This is a reprint of a feature I wrote for the Dayton (Ohio) City Paper a few weeks ago. I know it isn’t about writing per say, but I had such a good response to it that I wanted to share it with a larger audience on this holiday. This is probably the most well-researched piece I’ve ever done, and I hope you like it. Tim Smith.
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A hero is defined as a person who is noted or admired for nobility, courage, or outstanding achievement. Local audiences have the chance to meet a genuine war hero up close and personal on August 27 when the Centerville Public Library presents “From Toccoa to Bavaria: A World War II Experience.”
Jim “Pee Wee” Martin is a veteran of the 101st Airborne Division’s 516th Paratrooper Infantry Division. He is one of the last surviving members of the Band of Brothers. The Dayton native was a 22-year-old machinist who enlisted in the United States Army right after the attack on Pearl Harbor. He quickly took an interest in a new program the Army had developed to aid the war effort.
“When I was five years old I saw my first parachute jump and thought I’d like to do that,” Martin recalls. “When I enlisted, the opportunity presented itself and I took advantage of it. I wanted to be a part of something important. It’s been the most wonderful experience of my life.”
The Division was activated in 1942 and played an integral role in many Allied campaigns. During World War II, Martin jumped into Normandy on D-Day, the Netherlands for Operation Market Garden, and defended Bastogne during the Battle of the Bulge. Martin recalls that the training the unit received in Toccoa, Georgia was rigorous, but with good reason.
“When they started this thing, it was strictly voluntary,” he said. “6500 people signed up, but by the time we were ready to ship out, there were only 1650 left.”
Martin was the smallest soldier in the unit at 130 pounds and earned the nickname Pee Wee, which he still proudly uses. Due to the arduous training and deplorable conditions, the unit had a 90% attrition rate, and only the elite received their wings at the conclusion of the training.
“Every man that you had there would be there when you needed him,” Martin said. “That’s what the Army wanted, and that’s why they made the training so hard.”
Many wartime adventures have been the subjects of film and television series for years, often with a large amount of poetic license. The exploits of the 101st Airborne were dramatized in the HBO series “Band of Brothers,” which Martin thought was generally accurate.
“The episodes about our time in Bastogne were very well done and in parts, very difficult to view,” he said. “The shelling onto the 2nd Battalion’s positions in the Bois Jacque were literally chilling to watch. The depictions of the constant cold we endured were accurate but the scenes of the shelling we were subjected to were terrible to watch. It’s difficult to believe but when you see men being literally lifted off the ground by explosions in war movies, well…that really happens. I can recall being bounced several inches off the ground by shells.”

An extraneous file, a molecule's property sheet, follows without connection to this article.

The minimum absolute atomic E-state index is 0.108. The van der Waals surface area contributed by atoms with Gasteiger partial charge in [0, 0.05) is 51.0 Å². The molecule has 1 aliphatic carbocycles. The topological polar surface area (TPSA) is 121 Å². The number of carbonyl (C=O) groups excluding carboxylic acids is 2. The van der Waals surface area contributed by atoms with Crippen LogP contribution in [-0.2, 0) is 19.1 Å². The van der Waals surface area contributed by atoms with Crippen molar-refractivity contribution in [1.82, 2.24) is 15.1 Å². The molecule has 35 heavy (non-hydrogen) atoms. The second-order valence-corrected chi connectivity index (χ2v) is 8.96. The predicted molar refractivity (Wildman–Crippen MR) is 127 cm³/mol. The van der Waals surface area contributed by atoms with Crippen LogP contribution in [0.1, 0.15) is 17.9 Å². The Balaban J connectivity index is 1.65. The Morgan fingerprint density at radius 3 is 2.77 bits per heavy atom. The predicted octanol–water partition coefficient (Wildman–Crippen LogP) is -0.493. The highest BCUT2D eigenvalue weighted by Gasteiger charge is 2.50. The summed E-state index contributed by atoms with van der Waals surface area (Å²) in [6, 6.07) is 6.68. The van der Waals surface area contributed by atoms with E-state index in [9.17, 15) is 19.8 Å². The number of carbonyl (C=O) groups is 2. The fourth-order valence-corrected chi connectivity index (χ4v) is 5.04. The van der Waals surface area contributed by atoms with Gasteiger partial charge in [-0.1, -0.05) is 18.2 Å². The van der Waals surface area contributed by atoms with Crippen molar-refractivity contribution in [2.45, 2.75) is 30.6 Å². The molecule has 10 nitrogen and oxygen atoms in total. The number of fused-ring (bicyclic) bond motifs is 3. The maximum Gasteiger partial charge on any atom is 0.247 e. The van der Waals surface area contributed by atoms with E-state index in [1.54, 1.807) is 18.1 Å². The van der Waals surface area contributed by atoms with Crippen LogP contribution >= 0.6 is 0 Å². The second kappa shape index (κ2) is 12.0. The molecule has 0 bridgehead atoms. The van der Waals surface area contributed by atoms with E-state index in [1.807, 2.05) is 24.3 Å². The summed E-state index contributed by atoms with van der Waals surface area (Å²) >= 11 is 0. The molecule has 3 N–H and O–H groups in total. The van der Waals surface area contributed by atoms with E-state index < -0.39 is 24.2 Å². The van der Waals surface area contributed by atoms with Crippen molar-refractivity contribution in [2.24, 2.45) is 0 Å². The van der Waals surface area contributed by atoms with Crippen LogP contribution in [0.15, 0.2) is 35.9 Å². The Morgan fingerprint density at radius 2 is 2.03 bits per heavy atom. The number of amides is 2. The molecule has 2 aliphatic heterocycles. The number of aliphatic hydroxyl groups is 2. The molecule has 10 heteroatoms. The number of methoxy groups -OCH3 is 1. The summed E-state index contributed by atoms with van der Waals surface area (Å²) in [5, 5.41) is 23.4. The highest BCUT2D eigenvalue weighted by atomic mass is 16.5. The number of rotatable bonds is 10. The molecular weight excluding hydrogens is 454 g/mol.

Martin has the distinction of having been awarded the Bronze Star, Purple Heart, and Distinguished Unit Citation, but he tends to shrug off the accolades he earned during the war.
“That’s not why I did this,” he says. “We did not go over there to rescue people. We did it to join the allies—the Australians and the Canadians—to help the war effort. People were being sacrificed, so we all joined together in the fighting. To me, it was no sacrifice. It was an honor and a privilege to be a part of history.”
Martin spends much of his time traveling and talking about his war experiences. He’s reached more than 22,000 “likes” on his Facebook page, and he’s still an active lecturer at the age of 95. As if that weren’t enough, he celebrated the 70th anniversary of D-Day in 2014 by going for another skydive—when he was 93.
“I didn’t really feel anything different about that jump,” he says. “No adrenaline rush, just a little apprehension. At least this time, there was no one shooting at me.”
He cites the Battle of the Bulge as his most challenging deployment. The regiment parachuted in with three days’ worth of rations but due to inclement weather, it was ten days before the supply line was established.
“What you had was what you went in with,” he said. “We were supposed to fight for three days then be taken out but it was so bad, we ended up staying the entire 33 days. If the British, French and Americans had not fought in this thing together, it would be a whole different world. Once your freedom is lost, it’s very difficult to get it back.”
Martin keeps an active schedule, making personal appearances to tell the Division’s story. He has traveled overseas five times in the past few years, and his audiences don’t always know what to expect.
“I never use a script,” he said. “I never know what I’m going to say when I start talking and I’ll answer any question. I don’t shy away from any topic. I’ve been very fortunate to have had these experiences. I like people who come to my talks to take away one thing—what could have happened if we didn’t go in there?”
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Tim Smith is an award-winning, bestselling author whose book range from romantic mystery/thrillers to contemporary erotic romance. His website is www.timsmithauthor.com.